He believed such a flight would indicate a fear of death, which he believed no true philosopher has.
If he fled Athens his teaching would fare no better in another
country, as he would continue questioning all he met and undoubtedly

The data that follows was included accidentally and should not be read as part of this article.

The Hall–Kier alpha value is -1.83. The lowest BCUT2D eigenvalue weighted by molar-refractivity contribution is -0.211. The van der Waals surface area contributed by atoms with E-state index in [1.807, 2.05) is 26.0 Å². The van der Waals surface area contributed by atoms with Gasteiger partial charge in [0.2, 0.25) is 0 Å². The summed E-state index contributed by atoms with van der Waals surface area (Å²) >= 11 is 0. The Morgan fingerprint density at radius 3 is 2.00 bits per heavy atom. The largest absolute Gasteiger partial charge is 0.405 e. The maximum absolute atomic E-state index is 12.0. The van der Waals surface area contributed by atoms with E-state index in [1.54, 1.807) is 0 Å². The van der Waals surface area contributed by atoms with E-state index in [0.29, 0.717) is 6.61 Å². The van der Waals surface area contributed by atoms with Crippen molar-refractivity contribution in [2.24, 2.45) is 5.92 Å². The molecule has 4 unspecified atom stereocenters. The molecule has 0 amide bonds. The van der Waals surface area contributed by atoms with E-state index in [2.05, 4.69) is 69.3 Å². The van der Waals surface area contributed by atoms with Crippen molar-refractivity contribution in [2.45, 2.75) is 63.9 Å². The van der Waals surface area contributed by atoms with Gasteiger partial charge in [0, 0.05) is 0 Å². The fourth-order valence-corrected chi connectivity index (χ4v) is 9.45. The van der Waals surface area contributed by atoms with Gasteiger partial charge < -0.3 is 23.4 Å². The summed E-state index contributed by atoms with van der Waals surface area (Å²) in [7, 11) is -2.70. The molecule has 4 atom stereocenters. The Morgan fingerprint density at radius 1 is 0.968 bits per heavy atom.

incur their displeasure.
Having knowingly agreed to live under the city's laws, he implicitly
subjected himself to the possibility of being accused of crimes by its
citizens and judged guilty by its jury. To do otherwise would have
caused him to break his social with the state, and so harm the state, an unprincipled act.
If he escaped at the instigation of his friends, then his friends would become liable in law.